Abigail Branagan has been advising artists and makers for over a decade. She is a freelance business advisor as well as Business Development Manager at Cockpit Arts in London. She talks to Jane Watt about what makes a good advice session and how makers are weathering the economic storm.
How are you involved in advising artists and makers: who? what? where? when?
Historically I’ve always be fascinated by artists’ stories both in terms of the work that’s made but also the journeys taken. One of my first jobs, which was at a-n in 1997, involved me working on the artist’s helpline and I remember the great sense of satisfaction you’d get from being able to answer queries. It wasn’t until 2002 that I was asked by Cockpit Arts to be a ‘formal’ mentor for a maker who was based in their Deptford studios. It was an incredibly rewarding experience, which led to mentoring three other makers for Cockpit. I now work there three days a week as an onsite coach as well as freelancing as a business advisor.
What ingredients make a fruitful advice session?
For the adviser it’s about being able to ask the right types of questions and listen carefully to the business. It isn’t about ‘telling’ the business what they should be doing but rather guiding them. In most cases the business has got the answers already but just needs a little help with accessing these. I also think it’s important to be able to share knowledge and experience and not be too protective about information.
How can artists get the most out of professional advice on offer?
If you have a one-to-one advice session them come prepared with questions or clear objectives of what you want to get from the time. Also if you don’t know the adviser, make sure they’ve received some background information so that they can prepare in advance. This ensures that you both get the maximum out of the session. In terms of more generic training and advice there’s a huge amount of business support out there especially for start-up businesses therefore it’s definitely worth registering with support networks to receive details of any training-related opportunities and funding.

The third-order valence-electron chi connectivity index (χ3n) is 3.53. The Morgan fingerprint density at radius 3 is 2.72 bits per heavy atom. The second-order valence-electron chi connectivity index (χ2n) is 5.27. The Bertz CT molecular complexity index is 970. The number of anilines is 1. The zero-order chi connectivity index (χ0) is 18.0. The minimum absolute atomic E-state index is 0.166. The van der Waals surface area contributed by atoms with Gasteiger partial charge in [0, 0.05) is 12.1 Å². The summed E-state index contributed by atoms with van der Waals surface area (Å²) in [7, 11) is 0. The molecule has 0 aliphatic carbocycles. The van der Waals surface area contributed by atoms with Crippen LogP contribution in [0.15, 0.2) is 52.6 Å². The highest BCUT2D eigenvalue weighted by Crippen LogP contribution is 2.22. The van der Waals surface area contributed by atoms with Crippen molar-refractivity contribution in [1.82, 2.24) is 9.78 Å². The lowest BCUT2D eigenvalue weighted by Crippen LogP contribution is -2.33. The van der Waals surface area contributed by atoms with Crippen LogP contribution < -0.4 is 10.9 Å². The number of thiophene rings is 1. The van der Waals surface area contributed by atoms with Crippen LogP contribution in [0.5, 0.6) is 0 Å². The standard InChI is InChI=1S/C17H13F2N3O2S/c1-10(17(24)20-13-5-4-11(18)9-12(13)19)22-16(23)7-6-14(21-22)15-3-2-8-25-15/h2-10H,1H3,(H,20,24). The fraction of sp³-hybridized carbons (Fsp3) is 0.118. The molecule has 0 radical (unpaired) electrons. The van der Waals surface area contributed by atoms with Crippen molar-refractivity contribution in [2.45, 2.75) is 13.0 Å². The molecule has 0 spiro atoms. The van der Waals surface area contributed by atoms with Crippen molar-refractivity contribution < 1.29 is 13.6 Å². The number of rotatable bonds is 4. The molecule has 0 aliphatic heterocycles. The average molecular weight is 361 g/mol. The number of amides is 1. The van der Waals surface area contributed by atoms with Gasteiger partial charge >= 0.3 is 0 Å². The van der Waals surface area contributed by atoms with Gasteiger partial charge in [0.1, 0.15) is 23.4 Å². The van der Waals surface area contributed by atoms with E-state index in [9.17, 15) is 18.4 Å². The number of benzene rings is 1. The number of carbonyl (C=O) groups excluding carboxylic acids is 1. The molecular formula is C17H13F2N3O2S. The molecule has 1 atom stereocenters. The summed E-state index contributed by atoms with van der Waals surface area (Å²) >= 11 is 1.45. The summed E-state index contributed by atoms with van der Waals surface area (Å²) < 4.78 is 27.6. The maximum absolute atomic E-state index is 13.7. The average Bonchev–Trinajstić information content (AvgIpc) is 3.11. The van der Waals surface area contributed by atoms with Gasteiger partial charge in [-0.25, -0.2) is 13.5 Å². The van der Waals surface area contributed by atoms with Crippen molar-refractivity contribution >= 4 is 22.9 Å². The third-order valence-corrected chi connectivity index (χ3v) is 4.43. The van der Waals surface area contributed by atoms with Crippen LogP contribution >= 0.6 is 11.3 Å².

What’s the most surprising thing you’ve come across at your advice sessions?
The issue that people come with is rarely the actual issue!
In your experience of talking to and working with artists, how are they responding to current economic challenges?
Artists and makers have more experience than most in terms of unpredictable income streams and as such are extremely well placed to deal with recession. Also they are creative thinkers and extremely resourceful and I feel this is coming through in terms of the increase in collaborations – from working with others, sharing resources to taking a much more cross disciplinary approach to their practice – there is some really exciting work going on right now. Initial findings from Cockpit Art’s 2009 research report on Business Performance and Activity in the Craft Sector indicates that craft business are doing well - with jewellery businesses, in particular, seeing a steady increase in sales.